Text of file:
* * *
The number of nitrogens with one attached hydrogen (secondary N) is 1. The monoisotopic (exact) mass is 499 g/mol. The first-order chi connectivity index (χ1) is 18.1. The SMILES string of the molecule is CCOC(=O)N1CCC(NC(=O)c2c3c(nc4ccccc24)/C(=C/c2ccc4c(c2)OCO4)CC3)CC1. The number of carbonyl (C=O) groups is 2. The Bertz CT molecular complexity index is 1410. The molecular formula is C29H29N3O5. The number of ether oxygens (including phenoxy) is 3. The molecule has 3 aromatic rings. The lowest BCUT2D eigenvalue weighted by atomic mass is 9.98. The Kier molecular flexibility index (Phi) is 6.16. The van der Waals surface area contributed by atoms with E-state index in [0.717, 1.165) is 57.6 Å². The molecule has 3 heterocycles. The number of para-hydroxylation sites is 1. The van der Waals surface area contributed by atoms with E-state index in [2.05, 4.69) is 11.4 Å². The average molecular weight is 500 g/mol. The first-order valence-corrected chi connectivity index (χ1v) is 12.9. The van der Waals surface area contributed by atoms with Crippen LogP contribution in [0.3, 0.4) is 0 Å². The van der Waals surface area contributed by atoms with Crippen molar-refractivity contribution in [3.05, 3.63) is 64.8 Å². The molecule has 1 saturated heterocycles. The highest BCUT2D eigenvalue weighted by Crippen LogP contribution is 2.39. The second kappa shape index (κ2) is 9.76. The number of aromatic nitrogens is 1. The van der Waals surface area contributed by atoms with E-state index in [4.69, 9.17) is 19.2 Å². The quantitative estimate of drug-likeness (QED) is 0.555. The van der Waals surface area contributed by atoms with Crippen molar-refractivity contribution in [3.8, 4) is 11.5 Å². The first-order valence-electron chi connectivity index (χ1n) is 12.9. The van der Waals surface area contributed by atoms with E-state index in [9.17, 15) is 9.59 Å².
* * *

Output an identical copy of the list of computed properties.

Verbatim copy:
The number of nitrogens with one attached hydrogen (secondary N) is 1. The monoisotopic (exact) mass is 499 g/mol. The first-order chi connectivity index (χ1) is 18.1. The SMILES string of the molecule is CCOC(=O)N1CCC(NC(=O)c2c3c(nc4ccccc24)/C(=C/c2ccc4c(c2)OCO4)CC3)CC1. The number of carbonyl (C=O) groups is 2. The Bertz CT molecular complexity index is 1410. The molecular formula is C29H29N3O5. The number of ether oxygens (including phenoxy) is 3. The molecule has 3 aromatic rings. The lowest BCUT2D eigenvalue weighted by atomic mass is 9.98. The Kier molecular flexibility index (Phi) is 6.16. The van der Waals surface area contributed by atoms with E-state index in [0.717, 1.165) is 57.6 Å². The molecule has 3 heterocycles. The number of para-hydroxylation sites is 1. The van der Waals surface area contributed by atoms with E-state index in [2.05, 4.69) is 11.4 Å². The average molecular weight is 500 g/mol. The first-order valence-corrected chi connectivity index (χ1v) is 12.9. The van der Waals surface area contributed by atoms with Crippen LogP contribution in [0.3, 0.4) is 0 Å². The van der Waals surface area contributed by atoms with Crippen molar-refractivity contribution in [3.05, 3.63) is 64.8 Å². The molecule has 1 saturated heterocycles. The highest BCUT2D eigenvalue weighted by Crippen LogP contribution is 2.39. The second kappa shape index (κ2) is 9.76. The number of aromatic nitrogens is 1. The van der Waals surface area contributed by atoms with E-state index in [4.69, 9.17) is 19.2 Å². The quantitative estimate of drug-likeness (QED) is 0.555. The van der Waals surface area contributed by atoms with Crippen molar-refractivity contribution in [3.8, 4) is 11.5 Å². The first-order valence-electron chi connectivity index (χ1n) is 12.9. The van der Waals surface area contributed by atoms with E-state index in [9.17, 15) is 9.59 Å².